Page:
Well, the hotel has new lobby furniture, but otherwise, it’s business as usual.
Case in point, at 8:00 A.M. this morning I rolled my luggage cart past the most obvious hooker I have ever cast my bellman eyes upon in sixteen years. Seriously, folks, the only element missing from this girl’s appearance was a “THIS SPACE FOR RENT” sign on her butt.
- Platinum blonde hair with a partial bowl cut in the front topped the ensemble off but was far from the only noteworthy aspect.
- Ridiculously-tight, grey-as-my-uniform-jacket-pants enveloped her lower section.
- An open black leather jacket adorned with chains covered a painted-on top.
- Eight-inch black with white polka dots stilettos put the whole outfit over the top and the resulting clomping sound they produced preceded her by sixty-seconds at least.
She met my gaze with a genuine, but awkward smile that screamed “Please, please, don’t judge me. I may look twelve, but I swear I’m legal and I know what I’m doing.”
And so I won’t. After all, everyone is someone’s child and every hooker is still a little girl deep inside. Don’t ask me why but I’ve seen a sliver of innocence in every prostitute I’ve encountered in my career. The young lady in question rose from her perch on a lobby bench, checked her phone – no doubt double-checking a room number – and made her way to our south tower elevators. I watched her disappear into the shiny metal box and after the display screen ceased its ascent at the eight floor, I made my way back to my desk with my cargo.
“Hey, Hook!” our Valet supervisor, Vic, greeted me with his usual zeal. “Did you see that hooker? She looked like she was eleven-years-old! Did you see where she went?”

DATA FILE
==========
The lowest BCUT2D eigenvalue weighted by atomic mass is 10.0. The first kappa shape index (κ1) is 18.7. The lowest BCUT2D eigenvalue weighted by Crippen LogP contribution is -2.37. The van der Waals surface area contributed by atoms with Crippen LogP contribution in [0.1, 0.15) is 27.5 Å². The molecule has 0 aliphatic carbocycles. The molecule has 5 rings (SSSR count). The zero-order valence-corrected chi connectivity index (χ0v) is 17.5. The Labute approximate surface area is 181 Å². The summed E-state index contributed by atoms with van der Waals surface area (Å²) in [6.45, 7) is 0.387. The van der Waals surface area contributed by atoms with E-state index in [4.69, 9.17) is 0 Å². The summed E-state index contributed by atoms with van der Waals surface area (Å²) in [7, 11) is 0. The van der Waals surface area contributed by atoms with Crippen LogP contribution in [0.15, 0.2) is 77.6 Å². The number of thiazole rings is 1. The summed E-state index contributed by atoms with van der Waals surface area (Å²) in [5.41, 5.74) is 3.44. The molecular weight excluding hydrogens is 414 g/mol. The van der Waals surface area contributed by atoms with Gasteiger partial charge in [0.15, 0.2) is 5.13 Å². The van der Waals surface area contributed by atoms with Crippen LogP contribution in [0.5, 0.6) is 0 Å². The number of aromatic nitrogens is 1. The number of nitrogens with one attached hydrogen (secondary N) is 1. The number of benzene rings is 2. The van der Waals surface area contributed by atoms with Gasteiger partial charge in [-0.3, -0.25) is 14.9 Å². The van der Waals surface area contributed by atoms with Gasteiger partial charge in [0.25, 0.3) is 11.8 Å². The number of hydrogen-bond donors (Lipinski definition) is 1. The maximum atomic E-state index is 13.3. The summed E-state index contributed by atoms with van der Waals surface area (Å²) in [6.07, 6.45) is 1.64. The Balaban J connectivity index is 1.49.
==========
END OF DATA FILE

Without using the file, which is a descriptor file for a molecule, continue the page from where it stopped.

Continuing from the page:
“The eighth floor, buddy,” I answered, before launching into a routine that left me feeling somewhat guilty, “Which make sense really. Eight in the morning, the eight floor and most likely, eight diseases contracted.”
We laughed while shaking our heads but I couldn’t escape the feeling that I had crossed a line. Years of combat in the hospitality trenches makes a person immune to the reality of certain truths. In this case the truth is irrefutable.
No matter how much we may disagree with others’ life choices we risk severing our connection to our own humanity by standing in judgement of them.
I’ll always find humor in the absurd – and trust me, starting your day by paying a stranger to engage in the most intimate physical act of all is as absurd as it gets – but I’ll always look deeper while doing so.
(I had some things to say about the horde of hockey families leaving the hotel right now: “The parents should be the ones wearing helmets, not the kids!”, but I suddenly find myself too sullen to be amusing.”
Besides, why I should I start now?
See you in the lobby, boys and girls…